Lifejacket message not getting through

DESPITE warnings from police about how dangerous Lake Eucumbene can be, its cold deep waters have claimed yet another boating victim.

The search for the 57-year-old Sydney fisherman who fell overboard on Wednesday of last week was called off on Sunday with little hope of him being found.

Inspector Peter Rooney said the police will be out on the water and continue to patrol the area to try to locate the man's body.

Since January 1, 1992, including the most recent incident last week, there have been 16 reported boating incidents on Lake Eucumbene.

A spokesperson from the Roads and Maritime Services (RMS) said seven incidents involved fatalities with eight fatalities in total.

"None of the deceased were wearing a lifejacket at the time of the incident," the RMS spokesperson said.

"All the fatalities involved capsize and subsequent drowning."

Earlier this year Roads and Maritime Services (RMS) launched a campaign to educate boaters in alpine or high country waters of when they need to wear a lifejacket.

Maritime acting manager boating safety and regional operations Craig Whitmore said since November 1, 2010, strengthened lifejacket laws in NSW had required lifejackets to be worn more often by those boating on alpine waters.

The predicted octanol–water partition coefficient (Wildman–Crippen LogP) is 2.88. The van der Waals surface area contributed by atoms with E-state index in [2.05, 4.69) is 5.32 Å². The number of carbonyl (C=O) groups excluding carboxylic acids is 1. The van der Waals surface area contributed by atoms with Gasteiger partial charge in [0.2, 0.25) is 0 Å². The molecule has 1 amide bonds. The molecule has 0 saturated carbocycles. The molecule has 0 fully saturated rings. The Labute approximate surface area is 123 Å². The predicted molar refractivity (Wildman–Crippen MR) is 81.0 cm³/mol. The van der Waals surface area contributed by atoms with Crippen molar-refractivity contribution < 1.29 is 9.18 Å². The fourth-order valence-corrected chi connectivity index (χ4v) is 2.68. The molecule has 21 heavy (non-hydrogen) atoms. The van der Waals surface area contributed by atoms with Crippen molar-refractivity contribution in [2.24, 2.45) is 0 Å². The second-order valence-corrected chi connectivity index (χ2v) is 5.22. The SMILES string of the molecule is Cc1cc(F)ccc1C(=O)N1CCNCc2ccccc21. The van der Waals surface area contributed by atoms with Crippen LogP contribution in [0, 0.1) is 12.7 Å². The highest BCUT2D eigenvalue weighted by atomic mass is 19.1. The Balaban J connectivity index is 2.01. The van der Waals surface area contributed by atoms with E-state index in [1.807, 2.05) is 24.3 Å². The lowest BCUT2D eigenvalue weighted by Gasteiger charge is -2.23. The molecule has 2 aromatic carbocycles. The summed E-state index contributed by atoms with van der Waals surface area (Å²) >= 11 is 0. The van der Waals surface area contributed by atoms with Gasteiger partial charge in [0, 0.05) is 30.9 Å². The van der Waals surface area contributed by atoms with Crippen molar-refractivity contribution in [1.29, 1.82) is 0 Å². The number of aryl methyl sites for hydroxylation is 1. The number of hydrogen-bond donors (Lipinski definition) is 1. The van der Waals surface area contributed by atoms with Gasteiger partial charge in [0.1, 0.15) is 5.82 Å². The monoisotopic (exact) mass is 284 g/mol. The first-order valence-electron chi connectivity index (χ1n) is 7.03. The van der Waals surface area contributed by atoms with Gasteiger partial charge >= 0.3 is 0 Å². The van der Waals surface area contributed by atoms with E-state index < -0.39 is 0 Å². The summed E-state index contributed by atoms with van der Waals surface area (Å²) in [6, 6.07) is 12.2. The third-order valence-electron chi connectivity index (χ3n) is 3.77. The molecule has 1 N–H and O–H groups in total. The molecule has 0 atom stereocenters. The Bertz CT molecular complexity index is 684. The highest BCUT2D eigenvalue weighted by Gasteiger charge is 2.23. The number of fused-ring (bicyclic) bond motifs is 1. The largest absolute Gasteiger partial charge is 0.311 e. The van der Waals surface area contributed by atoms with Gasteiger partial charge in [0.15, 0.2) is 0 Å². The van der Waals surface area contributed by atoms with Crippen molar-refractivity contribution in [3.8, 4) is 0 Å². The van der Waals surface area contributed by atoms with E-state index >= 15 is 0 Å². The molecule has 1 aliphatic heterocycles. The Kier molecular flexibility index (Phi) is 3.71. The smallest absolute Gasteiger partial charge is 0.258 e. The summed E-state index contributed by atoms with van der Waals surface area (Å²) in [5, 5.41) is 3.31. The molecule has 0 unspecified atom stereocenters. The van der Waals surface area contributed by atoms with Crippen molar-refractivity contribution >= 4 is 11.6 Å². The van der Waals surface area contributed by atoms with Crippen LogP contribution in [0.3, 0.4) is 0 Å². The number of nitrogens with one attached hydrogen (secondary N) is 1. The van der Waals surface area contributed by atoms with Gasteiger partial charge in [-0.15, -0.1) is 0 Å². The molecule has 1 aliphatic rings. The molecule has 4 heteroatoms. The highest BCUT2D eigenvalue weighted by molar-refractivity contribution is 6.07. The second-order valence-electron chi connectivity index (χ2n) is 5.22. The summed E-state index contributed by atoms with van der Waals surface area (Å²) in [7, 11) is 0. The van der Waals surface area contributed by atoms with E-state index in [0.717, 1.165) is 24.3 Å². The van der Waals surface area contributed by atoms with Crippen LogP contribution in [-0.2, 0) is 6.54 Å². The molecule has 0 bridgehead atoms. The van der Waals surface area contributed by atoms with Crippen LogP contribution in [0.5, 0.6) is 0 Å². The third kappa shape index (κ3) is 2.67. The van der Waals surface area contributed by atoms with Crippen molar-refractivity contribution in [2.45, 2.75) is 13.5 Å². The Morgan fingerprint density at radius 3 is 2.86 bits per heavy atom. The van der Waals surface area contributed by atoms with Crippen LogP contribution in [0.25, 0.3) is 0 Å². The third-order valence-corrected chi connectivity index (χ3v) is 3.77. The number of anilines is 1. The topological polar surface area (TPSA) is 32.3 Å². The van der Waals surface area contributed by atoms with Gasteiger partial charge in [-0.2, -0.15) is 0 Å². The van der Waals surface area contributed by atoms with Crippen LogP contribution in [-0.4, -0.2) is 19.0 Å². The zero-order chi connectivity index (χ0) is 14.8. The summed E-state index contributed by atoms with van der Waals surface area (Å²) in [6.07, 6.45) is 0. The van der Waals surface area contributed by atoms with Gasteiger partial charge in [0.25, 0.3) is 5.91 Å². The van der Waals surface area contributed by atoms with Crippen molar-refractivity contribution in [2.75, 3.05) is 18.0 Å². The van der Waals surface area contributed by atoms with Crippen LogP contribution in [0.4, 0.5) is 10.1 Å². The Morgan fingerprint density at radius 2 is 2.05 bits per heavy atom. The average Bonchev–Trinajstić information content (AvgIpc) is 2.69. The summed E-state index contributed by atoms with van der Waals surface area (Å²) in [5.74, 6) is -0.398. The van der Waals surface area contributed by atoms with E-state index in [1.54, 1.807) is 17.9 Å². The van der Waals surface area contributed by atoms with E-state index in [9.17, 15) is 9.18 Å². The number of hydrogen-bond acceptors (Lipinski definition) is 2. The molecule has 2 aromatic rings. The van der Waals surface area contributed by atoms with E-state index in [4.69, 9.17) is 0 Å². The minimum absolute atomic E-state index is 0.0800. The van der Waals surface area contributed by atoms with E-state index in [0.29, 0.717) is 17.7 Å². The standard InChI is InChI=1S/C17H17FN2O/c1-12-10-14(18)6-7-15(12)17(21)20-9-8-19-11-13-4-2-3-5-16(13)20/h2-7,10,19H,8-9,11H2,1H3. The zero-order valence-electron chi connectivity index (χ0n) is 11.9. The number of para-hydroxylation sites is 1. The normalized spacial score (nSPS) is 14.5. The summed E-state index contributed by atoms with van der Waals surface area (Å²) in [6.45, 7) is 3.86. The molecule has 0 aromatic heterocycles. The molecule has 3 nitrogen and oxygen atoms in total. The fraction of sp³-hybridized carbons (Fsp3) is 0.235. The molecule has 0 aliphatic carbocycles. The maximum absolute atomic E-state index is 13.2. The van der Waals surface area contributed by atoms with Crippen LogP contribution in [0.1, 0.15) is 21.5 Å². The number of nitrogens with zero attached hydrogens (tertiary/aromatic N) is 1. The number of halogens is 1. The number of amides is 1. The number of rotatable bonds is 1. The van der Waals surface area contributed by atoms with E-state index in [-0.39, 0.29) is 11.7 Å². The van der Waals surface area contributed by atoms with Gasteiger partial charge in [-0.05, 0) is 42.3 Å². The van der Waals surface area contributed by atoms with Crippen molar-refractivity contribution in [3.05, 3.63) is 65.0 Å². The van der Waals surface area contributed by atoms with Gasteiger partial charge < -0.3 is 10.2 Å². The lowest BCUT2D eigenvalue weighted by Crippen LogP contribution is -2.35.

Alpine waters are defined as Lake Burrinjuck, Lake Eucumbene, Lake Jindabyne, Khancoban Pondage, Swampy Plains River, Mannus Lake, Googong Reservoir, Blowering Dam, and all navigable waters contained within the boundaries of the Kosciusko National Park.

"Unfortunately, the message is just not getting through - particularly among the people who go fishing on little tinnies or vessels that are less than 4.8m long," Mr Whitmore said.

" There are no exceptions, if you are on a small vessel, then you need to wear a lifejacket at all times."

Mr Whitmore said boating on alpine waters posed additional hazards to boating at other locations, with water temperatures averaging below 14 degrees for much of the year, and dropping to about six to seven degrees in winter.

"If you unexpectedly fall into the water, you may quickly become incapacitated as your body reacts to the 'cold shock' of immersion," he said.

"Wearing a lifejacket in cold water conditions is critical because if someone falls in, it will keep their head out of the water and prevent them from sinking - which makes inhaling water and drowning unlikely.

"This allows some time to regain composure and swim to safety of be rescued."

For more information on when to wear a lifejacket in which circumstances, go to www.lifejacketwearit.com.au

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